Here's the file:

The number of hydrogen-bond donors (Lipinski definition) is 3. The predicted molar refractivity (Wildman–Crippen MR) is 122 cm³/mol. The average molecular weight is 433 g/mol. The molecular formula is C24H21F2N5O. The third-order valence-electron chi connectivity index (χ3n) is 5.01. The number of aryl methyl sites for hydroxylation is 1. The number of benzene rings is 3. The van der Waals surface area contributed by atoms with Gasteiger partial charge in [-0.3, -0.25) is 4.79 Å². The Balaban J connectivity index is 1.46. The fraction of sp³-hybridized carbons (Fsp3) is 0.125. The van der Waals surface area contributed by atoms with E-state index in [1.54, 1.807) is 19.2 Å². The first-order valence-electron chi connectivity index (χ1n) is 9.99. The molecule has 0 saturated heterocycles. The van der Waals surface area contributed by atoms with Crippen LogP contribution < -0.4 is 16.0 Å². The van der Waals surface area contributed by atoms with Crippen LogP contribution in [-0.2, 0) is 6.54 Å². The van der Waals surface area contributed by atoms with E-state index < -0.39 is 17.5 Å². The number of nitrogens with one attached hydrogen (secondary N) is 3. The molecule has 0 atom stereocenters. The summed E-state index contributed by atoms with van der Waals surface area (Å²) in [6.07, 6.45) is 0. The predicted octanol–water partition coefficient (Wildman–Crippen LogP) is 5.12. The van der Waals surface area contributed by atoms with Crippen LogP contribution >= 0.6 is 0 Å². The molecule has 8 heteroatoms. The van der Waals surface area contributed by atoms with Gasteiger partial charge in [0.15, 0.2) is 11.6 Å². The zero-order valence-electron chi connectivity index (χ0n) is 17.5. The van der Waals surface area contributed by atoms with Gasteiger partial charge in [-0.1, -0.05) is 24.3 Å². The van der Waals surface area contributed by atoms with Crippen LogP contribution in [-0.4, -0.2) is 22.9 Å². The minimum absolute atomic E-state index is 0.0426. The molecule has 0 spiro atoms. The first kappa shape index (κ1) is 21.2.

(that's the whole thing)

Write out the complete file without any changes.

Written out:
The number of hydrogen-bond donors (Lipinski definition) is 3. The predicted molar refractivity (Wildman–Crippen MR) is 122 cm³/mol. The average molecular weight is 433 g/mol. The molecular formula is C24H21F2N5O. The third-order valence-electron chi connectivity index (χ3n) is 5.01. The number of aryl methyl sites for hydroxylation is 1. The number of benzene rings is 3. The van der Waals surface area contributed by atoms with Gasteiger partial charge in [-0.3, -0.25) is 4.79 Å². The Balaban J connectivity index is 1.46. The fraction of sp³-hybridized carbons (Fsp3) is 0.125. The van der Waals surface area contributed by atoms with E-state index in [1.54, 1.807) is 19.2 Å². The first-order valence-electron chi connectivity index (χ1n) is 9.99. The molecule has 0 saturated heterocycles. The van der Waals surface area contributed by atoms with Crippen LogP contribution < -0.4 is 16.0 Å². The van der Waals surface area contributed by atoms with Crippen LogP contribution in [-0.2, 0) is 6.54 Å². The van der Waals surface area contributed by atoms with E-state index < -0.39 is 17.5 Å². The number of nitrogens with one attached hydrogen (secondary N) is 3. The molecule has 0 atom stereocenters. The summed E-state index contributed by atoms with van der Waals surface area (Å²) in [6.07, 6.45) is 0. The predicted octanol–water partition coefficient (Wildman–Crippen LogP) is 5.12. The van der Waals surface area contributed by atoms with Crippen LogP contribution >= 0.6 is 0 Å². The molecule has 8 heteroatoms. The van der Waals surface area contributed by atoms with Gasteiger partial charge in [0.15, 0.2) is 11.6 Å². The zero-order valence-electron chi connectivity index (χ0n) is 17.5. The van der Waals surface area contributed by atoms with Gasteiger partial charge in [-0.1, -0.05) is 24.3 Å². The van der Waals surface area contributed by atoms with Crippen LogP contribution in [-0.4, -0.2) is 22.9 Å². The minimum absolute atomic E-state index is 0.0426. The molecule has 0 spiro atoms. The first kappa shape index (κ1) is 21.2.